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7 Underground Railroad Museums to Explore Journeys to Freedom

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    February is Black History month, a time to celebrate Black culture, heritage, and history. A part of Black History in the US is the Underground Railroad, a network of people who offered shelter, food, and aid to those escaping slavery during 1820-1860. At its height, almost 1000 enslaved people a year escaped to the North, West, the Caribbean, and Mexico from slave-holding states.

    To this day, the railroad is a reminder of how people can come together to fight oppressive systems and help one another. In honor of that, we’ve gathered this list of 7 Museums to learn more about the Underground Railroad, its history, and its impact. Whether you visit in February during Black History Month, in September during International Underground Railroad Month, or another time of year; your kids will learn about brave men and women who escaped slavery and the heroic people that helped them.

    Washington Waterfront Underground Railroad Museum, Washington, NC

    Sharing the history of enslaved persons traveling on the Underground Railroad to freedom in North Carolina, this museum is a National Park Service Underground Railroad-Network to Freedom site. Learn about the history of Kalimbre (Fereby) Harrison, who helped people traveling the underground railroad to freedom, and had a unique gift known as ‘hearing’ giving her the ability to convey messages and information to aid in slave escapes.

    Adam Jones, Ph.D., CC BY-SA 3.0, via Wikimedia Commons

    Slave Haven Underground Railroad Museum, Memphis, TN

    The Slave Haven Underground Railroad Museum allows visitors to walk through a real antebellum home, which holds the secrets and concealed areas wherein fugitives would be hidden. Walk through over 200 years of history and experience the dangerous escape of those fleeing slavery.

    National Underground Railroad Museum, Maysville, KY

    National Underground Railroad Museum in the Bierbower House, Maysville, KY

    The Bierbower House was known as a safe house for those traveling on the underground railroad. Retrace the steps of those who hid in the house, and the lives of the owners who risked everything to help those in need. Be sure to check out the floorboards, where fugitives were frequently kept to conceal them from the law.

    The Harriet Tubman Underground Railroad Visitor Center, Church Creek, MD

    The Harriet Tubman Underground Railroad Visitor Center is dedicated to an American hero and pioneer of the Underground Railroad, Harriet Tubman. Located along the area in which Tubman lived, this center offers education, entertainment, and interactive learning. Learn about the life and times of this inspirational woman and her daring mission to help enslaved persons escape to freedom. Ask also about the self-guided driving tour, which takes you along 36 sites related to Tubman and the Underground Railroad.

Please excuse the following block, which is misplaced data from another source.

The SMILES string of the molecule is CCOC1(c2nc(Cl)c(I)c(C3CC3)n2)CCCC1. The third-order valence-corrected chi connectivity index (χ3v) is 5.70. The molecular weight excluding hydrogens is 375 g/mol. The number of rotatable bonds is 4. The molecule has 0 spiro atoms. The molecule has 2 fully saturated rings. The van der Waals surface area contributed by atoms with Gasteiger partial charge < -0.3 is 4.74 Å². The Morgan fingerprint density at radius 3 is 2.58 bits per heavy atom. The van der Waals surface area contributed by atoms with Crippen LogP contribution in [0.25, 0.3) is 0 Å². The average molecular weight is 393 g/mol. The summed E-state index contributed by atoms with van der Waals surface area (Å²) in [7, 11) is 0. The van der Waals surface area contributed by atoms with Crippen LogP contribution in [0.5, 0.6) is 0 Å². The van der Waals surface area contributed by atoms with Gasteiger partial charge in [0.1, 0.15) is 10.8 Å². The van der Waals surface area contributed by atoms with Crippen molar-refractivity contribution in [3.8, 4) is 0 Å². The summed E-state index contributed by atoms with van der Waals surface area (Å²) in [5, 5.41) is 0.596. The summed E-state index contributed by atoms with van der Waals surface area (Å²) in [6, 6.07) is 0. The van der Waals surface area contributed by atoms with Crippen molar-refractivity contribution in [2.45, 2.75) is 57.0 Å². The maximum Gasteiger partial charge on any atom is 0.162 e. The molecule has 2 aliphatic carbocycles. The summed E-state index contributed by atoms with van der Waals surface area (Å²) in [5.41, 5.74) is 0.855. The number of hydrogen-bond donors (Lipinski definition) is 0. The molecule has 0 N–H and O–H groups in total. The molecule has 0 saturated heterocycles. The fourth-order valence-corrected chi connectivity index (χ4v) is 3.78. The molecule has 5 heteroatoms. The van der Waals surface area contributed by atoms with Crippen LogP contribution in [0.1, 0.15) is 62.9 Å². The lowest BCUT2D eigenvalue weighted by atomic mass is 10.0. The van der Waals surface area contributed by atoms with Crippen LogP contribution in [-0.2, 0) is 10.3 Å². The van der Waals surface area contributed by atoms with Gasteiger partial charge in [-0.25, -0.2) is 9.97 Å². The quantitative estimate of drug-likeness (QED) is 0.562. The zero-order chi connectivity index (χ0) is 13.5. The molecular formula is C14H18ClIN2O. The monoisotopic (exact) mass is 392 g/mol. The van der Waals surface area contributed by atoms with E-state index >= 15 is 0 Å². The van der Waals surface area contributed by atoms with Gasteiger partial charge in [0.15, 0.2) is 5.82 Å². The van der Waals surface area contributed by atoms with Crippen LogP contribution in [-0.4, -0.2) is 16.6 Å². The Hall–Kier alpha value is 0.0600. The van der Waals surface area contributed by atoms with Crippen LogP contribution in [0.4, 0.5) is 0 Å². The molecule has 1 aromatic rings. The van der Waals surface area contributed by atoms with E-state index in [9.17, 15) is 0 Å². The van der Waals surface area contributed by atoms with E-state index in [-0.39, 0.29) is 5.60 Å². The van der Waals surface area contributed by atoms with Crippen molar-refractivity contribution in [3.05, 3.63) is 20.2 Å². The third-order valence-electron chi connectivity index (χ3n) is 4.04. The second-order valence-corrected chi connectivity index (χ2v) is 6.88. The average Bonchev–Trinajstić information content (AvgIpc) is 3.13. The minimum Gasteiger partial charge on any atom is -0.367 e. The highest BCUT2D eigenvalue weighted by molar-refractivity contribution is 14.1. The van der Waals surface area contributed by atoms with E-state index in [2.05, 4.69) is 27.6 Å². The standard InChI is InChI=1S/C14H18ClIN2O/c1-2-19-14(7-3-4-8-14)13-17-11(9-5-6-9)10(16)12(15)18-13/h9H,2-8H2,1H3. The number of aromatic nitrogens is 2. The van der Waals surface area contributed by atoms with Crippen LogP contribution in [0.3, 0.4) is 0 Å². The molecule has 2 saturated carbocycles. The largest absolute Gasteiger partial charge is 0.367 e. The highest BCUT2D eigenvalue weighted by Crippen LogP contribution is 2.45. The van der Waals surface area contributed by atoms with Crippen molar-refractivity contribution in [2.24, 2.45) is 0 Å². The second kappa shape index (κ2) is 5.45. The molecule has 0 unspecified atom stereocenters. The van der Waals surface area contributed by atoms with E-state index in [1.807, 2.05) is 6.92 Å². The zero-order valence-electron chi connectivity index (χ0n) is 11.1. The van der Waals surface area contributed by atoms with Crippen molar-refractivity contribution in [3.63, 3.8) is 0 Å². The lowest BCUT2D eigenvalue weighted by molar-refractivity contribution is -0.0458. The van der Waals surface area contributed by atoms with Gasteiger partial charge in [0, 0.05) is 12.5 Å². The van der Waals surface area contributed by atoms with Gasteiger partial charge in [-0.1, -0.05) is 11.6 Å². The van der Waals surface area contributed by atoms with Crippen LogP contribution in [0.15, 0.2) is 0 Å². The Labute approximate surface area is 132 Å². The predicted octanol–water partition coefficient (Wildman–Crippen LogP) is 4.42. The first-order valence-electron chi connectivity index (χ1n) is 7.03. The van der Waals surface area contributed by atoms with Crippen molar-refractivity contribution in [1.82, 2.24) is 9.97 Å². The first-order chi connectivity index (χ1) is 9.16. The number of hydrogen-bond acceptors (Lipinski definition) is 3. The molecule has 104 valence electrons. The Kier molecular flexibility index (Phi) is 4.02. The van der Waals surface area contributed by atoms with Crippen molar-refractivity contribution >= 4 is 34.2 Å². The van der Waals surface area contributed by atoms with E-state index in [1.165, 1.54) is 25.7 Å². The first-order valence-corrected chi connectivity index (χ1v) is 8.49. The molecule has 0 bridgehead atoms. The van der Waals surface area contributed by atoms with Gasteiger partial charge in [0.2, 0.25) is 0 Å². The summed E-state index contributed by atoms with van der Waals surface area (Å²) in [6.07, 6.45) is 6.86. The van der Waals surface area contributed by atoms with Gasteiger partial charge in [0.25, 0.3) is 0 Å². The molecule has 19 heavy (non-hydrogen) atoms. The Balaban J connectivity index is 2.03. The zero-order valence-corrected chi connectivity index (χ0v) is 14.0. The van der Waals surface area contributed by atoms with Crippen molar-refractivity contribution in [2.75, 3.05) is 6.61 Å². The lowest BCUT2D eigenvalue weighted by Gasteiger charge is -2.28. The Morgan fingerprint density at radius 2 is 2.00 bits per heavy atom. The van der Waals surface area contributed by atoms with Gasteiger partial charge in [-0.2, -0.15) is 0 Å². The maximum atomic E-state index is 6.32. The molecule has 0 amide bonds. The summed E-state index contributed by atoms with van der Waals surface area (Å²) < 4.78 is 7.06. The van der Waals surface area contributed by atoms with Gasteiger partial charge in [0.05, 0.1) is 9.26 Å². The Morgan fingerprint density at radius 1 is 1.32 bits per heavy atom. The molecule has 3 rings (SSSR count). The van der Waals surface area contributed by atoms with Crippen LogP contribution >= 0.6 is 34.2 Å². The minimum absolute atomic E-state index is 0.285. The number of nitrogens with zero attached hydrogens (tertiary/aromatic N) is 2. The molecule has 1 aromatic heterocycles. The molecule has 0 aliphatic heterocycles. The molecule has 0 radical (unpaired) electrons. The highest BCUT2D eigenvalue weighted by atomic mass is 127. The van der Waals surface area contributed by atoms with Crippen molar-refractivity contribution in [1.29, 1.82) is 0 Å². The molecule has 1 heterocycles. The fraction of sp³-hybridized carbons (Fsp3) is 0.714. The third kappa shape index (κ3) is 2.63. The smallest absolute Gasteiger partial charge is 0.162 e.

The Underground Railroad Museum, Flushing, OH

    The Underground Railroad Museum was founded in 1993 by the late Dr. John Mattox and his late wife, Rosalind, to preserve the past for future generations. With extensive memorabilia, documents, and books from the time period, this museum has a wealth of knowledge about all things relating to the Underground Railroad and its journey to Ohio. Many of the sources are gathered locally, to give a fantastic idea of how slavery and the Underground Railroad affected the surrounding area.

    North Star Underground Railroad Museum, Ausable Chasm, NY

    The North Star Underground Railroad Museum explores the journey of those traveling along the railroad through along the Upper Hudson River-Champlain and Canal-Lake Champlain corridor of northeast New York. Learn the story of John Thomas and his family, as they travel the railroad to freedom from Maryland. See how Quakers in the local area established safe houses and aid for fugitives.

    National Underground Railroad Freedom Center, Cincinnati, OH

    The National Underground Railroad Freedom Center offers extensive interactive educational exhibits, events such as lectures from experts, and information on how slavery persists in the world today. Explore the permanent and special exhibits as well as sit in for an educational short film in their film exhibit. Be sure to check their upcoming events calendar to see what new and exciting things they have planned before your visit.

    There are many Underground Railroad sites throughout the US. We encourage you to explore a site near you.

    A part of Black History in the US is the Underground Railroad, a network of people who offered shelter, food, and aid to those escaping slavery during 1820-1860. At its height, almost 1000 enslaved people a year escaped to the North, West, the Caribbean, and Mexico from slave-holding states. To this day, the railroad is a reminder of how people can come together to fight oppressive systems and help one another. In honor of that, we’ve gathered this list of 7 Museums to learn more about the Underground Railroad, its history, and its impact.

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    Sabrina Jorgensen